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Back in 2010 Ars Technica, which as a technology site already had a large base of ad blockers tried to fight back by making its content disappear for those "using a very popular ad blocking tool." Ken Fisher described this as "an experiment gone wrong". Although a technical success, the backlash against this action meant that after 12 hours normal service was resumed and the site went back to putting up with the fact a significant proportion of its visitors were taking without giving anything back. Ars is a site that is big enough to afford to provide an ad-free subscription option, and it did gain some subscribers from its action, and persuaded some adblockers to whitelist it, i.e. to disable AdBlock on its site - but all that happened in the case of the vast majority of vehement adblockers was to enrage and infuriate them and open the floodgates to a torrent of abuse.
However, in the real world of economics it is difficult to understand in what terms the experiment could have been regarded as going wrong. Alienating a group of users who contribute nothing to the continuance of the site doesn't seem like a big price to pay. There seems to be an attitude among publishers that any audience is a good audience, even if it is an ad-blocking audience - this may be irrational.
An alternative method or alerting users to the negative impact of adblocking was tried by Niero Gonzalez, the founder and editor of Destructoid, the news website devoted to gaming. Having used BlockMetrics (i.e PageFair prior to its name change) and discovering that 42-46% of his traffic used an adblocker, he employed another facility it offered - displaying a message to visitors using adblocking to ask them to whitelist the site or make a donation to it. According to his blog:
I didn't mince words: My appeal read something to the effect that ad blockers primarily hurt our writers, and if you are reading our site, we'd like your support ... I didn't like guilt-tripping our readers, but it seemed like a better option than hijacking the site away from them.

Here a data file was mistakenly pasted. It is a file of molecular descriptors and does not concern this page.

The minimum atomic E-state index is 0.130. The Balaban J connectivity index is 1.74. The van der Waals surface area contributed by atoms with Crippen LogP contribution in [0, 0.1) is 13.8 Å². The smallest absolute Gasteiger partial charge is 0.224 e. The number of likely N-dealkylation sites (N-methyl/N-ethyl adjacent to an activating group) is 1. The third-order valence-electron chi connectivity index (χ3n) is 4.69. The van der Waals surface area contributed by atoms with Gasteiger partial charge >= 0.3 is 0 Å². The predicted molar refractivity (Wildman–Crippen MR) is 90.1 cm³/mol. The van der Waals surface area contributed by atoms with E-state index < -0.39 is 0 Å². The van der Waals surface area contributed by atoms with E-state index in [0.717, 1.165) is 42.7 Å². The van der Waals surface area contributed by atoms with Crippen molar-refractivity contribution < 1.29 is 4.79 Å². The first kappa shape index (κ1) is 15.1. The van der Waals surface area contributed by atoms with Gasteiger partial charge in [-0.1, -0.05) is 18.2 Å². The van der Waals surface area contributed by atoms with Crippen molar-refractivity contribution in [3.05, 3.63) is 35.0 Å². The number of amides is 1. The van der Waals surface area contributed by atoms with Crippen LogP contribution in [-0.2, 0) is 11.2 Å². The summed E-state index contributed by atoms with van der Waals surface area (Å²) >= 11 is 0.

The message was prominent - in red - and could not be dismissed without turning off ad-blocker. It too provoked negativity but, given that Destructiod relies on ad revenues to pay its writers and without writers it would go under, it responded to feedback and softened the message by displaying it in blue. Destructiod may have lost some traffic as a result of trying to dissuade adblocking - but as adblockers cost in terms of bandwidth and don't get counted towards advertising revenue that's a loss that isn't going to harm the site financially.
What more could be done?
PageFair is committed to helping websites combat adblocking without losing their traffic. Neil O'Conner, founder and CEO of PageFair explains:
Many publishers we speak with feel its unfair that someone can just choose not to pay for what they consume- its hard to imagine that any business would feel differently. We're at a point where some publishers are shutting down their sites as ad revenue falls, so the response needs to be quick and effective.
Of course its a concern for every publisher that their audience will move somewhere else. Our solution prevents this by respecting the user: we engage and empower them to decide what they consider acceptable advertising.
PageFair is now beta testing the new approach of displaying alternative, acceptable, advertising to adblockers wherever possible. O'Conner sees this as a possible way to reconcile opposing needs:
In terms of our strategy, its important to remember there are two sides to this story: publishers have a right to be paid for the hard work they put into producing content, however website visitors should be able to consume content without intrusive advertising. We need to find a balance between these two groups.
According to a TechCrunch, Google is already ensuring its ads pass through the acceptable use filter provided by Adblock Plus by paying a fee for the privilege. This is something Google can afford, but puts smaller websites at an even bigger disadvantage. Is this really what most adblockers want to achieve - squeezing out all but the big players on the Internet?
There is also the point of view that users are not only being naive in their rejection of advertising and a more sophisticated response would be - what harm does it do me? Let them show me ads and what effect is it going to have on me apart from provide me with free services and articles. A sufficiently sophisticated response would be to consume the ads, support the free infrastructure and restrict anything that might be a real threat to privacy.
As programmers, most of us could create something like AdBlock in no time at all - this is not a sophisticated application. What is more, it is fairly easy to see how to build an adblocker resistant web site or web app. At the simplest level you could just use AdBlock detection mechanisms, but it is also possible to think up schemes where the advertising was interwoven into the working of each page such that the page would fail without the advertising elements.
So is anyone going to do it?
Of course the flaw is that then the adblockers would have to study the technique in use, think about it for a while and invent AdBlock Mark II .. and so on.
Who needs an arms race?
But keeping one step ahead of AdBlock Mark 526 might be a future activity forced on many of us.